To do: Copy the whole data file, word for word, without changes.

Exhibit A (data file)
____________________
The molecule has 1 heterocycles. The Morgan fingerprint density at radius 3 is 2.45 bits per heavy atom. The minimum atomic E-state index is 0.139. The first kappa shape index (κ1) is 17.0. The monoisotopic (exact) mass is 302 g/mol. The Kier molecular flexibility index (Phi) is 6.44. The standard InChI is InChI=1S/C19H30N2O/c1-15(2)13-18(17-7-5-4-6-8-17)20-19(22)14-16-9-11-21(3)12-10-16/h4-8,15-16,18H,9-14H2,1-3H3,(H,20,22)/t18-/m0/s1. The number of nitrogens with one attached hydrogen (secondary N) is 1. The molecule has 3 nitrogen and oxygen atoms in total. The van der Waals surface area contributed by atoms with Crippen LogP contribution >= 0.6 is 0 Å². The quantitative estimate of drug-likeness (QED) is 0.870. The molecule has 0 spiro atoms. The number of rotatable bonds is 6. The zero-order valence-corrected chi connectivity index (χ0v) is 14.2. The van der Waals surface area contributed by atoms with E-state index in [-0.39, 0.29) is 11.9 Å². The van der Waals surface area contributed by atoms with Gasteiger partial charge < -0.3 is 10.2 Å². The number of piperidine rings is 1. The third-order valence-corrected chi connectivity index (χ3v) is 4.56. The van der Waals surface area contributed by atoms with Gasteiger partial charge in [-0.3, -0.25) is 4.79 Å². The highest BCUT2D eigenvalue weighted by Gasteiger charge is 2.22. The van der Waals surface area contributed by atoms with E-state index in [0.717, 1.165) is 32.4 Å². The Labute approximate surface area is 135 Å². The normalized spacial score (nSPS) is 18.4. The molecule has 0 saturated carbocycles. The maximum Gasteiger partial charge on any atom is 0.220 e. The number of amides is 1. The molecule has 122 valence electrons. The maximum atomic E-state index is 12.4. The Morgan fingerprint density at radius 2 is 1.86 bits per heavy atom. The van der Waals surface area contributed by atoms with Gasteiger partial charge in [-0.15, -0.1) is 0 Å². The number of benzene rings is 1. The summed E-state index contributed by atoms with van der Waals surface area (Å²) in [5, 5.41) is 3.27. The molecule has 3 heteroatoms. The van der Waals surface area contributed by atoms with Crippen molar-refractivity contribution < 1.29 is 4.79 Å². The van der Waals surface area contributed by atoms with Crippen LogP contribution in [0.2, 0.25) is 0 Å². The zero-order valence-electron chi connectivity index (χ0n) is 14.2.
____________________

The molecule has 1 heterocycles. The Morgan fingerprint density at radius 3 is 2.45 bits per heavy atom. The minimum atomic E-state index is 0.139. The first kappa shape index (κ1) is 17.0. The monoisotopic (exact) mass is 302 g/mol. The Kier molecular flexibility index (Phi) is 6.44. The standard InChI is InChI=1S/C19H30N2O/c1-15(2)13-18(17-7-5-4-6-8-17)20-19(22)14-16-9-11-21(3)12-10-16/h4-8,15-16,18H,9-14H2,1-3H3,(H,20,22)/t18-/m0/s1. The number of nitrogens with one attached hydrogen (secondary N) is 1. The molecule has 3 nitrogen and oxygen atoms in total. The van der Waals surface area contributed by atoms with Crippen LogP contribution >= 0.6 is 0 Å². The quantitative estimate of drug-likeness (QED) is 0.870. The molecule has 0 spiro atoms. The number of rotatable bonds is 6. The zero-order valence-corrected chi connectivity index (χ0v) is 14.2. The van der Waals surface area contributed by atoms with E-state index in [-0.39, 0.29) is 11.9 Å². The van der Waals surface area contributed by atoms with Gasteiger partial charge < -0.3 is 10.2 Å². The number of piperidine rings is 1. The third-order valence-corrected chi connectivity index (χ3v) is 4.56. The van der Waals surface area contributed by atoms with Gasteiger partial charge in [-0.3, -0.25) is 4.79 Å². The highest BCUT2D eigenvalue weighted by Gasteiger charge is 2.22. The van der Waals surface area contributed by atoms with E-state index in [0.717, 1.165) is 32.4 Å². The Labute approximate surface area is 135 Å². The normalized spacial score (nSPS) is 18.4. The molecule has 0 saturated carbocycles. The maximum Gasteiger partial charge on any atom is 0.220 e. The number of amides is 1. The molecule has 122 valence electrons. The maximum atomic E-state index is 12.4. The Morgan fingerprint density at radius 2 is 1.86 bits per heavy atom. The van der Waals surface area contributed by atoms with Gasteiger partial charge in [-0.15, -0.1) is 0 Å². The number of benzene rings is 1. The summed E-state index contributed by atoms with van der Waals surface area (Å²) in [5, 5.41) is 3.27. The molecule has 3 heteroatoms. The van der Waals surface area contributed by atoms with Crippen molar-refractivity contribution < 1.29 is 4.79 Å². The van der Waals surface area contributed by atoms with Crippen LogP contribution in [0.2, 0.25) is 0 Å². The zero-order valence-electron chi connectivity index (χ0n) is 14.2.